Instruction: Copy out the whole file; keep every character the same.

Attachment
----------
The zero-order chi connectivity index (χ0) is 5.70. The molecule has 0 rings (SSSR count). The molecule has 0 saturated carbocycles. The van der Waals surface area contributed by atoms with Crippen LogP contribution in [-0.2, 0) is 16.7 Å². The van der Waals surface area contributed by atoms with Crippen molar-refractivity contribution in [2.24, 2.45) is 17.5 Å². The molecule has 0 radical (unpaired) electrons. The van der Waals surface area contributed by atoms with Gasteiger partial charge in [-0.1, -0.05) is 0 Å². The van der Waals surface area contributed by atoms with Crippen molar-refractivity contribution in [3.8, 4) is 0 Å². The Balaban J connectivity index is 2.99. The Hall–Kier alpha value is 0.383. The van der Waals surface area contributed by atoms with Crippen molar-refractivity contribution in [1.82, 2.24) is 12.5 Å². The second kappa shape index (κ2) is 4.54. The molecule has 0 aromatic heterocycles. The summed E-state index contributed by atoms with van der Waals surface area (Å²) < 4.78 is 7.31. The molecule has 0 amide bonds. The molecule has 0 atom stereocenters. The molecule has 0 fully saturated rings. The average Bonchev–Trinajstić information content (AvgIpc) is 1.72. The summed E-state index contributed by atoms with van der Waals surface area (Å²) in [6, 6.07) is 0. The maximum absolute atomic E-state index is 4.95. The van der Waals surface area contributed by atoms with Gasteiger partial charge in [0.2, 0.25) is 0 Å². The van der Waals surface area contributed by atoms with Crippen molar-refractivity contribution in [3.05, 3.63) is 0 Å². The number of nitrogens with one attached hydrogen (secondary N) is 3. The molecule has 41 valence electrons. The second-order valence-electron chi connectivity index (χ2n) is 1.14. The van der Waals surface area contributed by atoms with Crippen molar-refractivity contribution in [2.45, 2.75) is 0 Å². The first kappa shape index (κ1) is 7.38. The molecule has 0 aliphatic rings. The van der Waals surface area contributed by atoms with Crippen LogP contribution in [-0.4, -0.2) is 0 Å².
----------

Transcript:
The zero-order chi connectivity index (χ0) is 5.70. The molecule has 0 rings (SSSR count). The molecule has 0 saturated carbocycles. The van der Waals surface area contributed by atoms with Crippen LogP contribution in [-0.2, 0) is 16.7 Å². The van der Waals surface area contributed by atoms with Crippen molar-refractivity contribution in [2.24, 2.45) is 17.5 Å². The molecule has 0 radical (unpaired) electrons. The van der Waals surface area contributed by atoms with Gasteiger partial charge in [-0.1, -0.05) is 0 Å². The van der Waals surface area contributed by atoms with Crippen molar-refractivity contribution in [3.8, 4) is 0 Å². The Balaban J connectivity index is 2.99. The Hall–Kier alpha value is 0.383. The van der Waals surface area contributed by atoms with Crippen molar-refractivity contribution in [1.82, 2.24) is 12.5 Å². The second kappa shape index (κ2) is 4.54. The molecule has 0 aromatic heterocycles. The summed E-state index contributed by atoms with van der Waals surface area (Å²) < 4.78 is 7.31. The molecule has 0 amide bonds. The molecule has 0 atom stereocenters. The molecule has 0 fully saturated rings. The average Bonchev–Trinajstić information content (AvgIpc) is 1.72. The summed E-state index contributed by atoms with van der Waals surface area (Å²) in [6, 6.07) is 0. The maximum absolute atomic E-state index is 4.95. The van der Waals surface area contributed by atoms with Gasteiger partial charge in [0.2, 0.25) is 0 Å². The van der Waals surface area contributed by atoms with Crippen molar-refractivity contribution in [3.05, 3.63) is 0 Å². The number of nitrogens with one attached hydrogen (secondary N) is 3. The molecule has 41 valence electrons. The second-order valence-electron chi connectivity index (χ2n) is 1.14. The van der Waals surface area contributed by atoms with Crippen molar-refractivity contribution in [2.45, 2.75) is 0 Å². The first kappa shape index (κ1) is 7.38. The molecule has 0 aliphatic rings. The van der Waals surface area contributed by atoms with Crippen LogP contribution in [-0.4, -0.2) is 0 Å².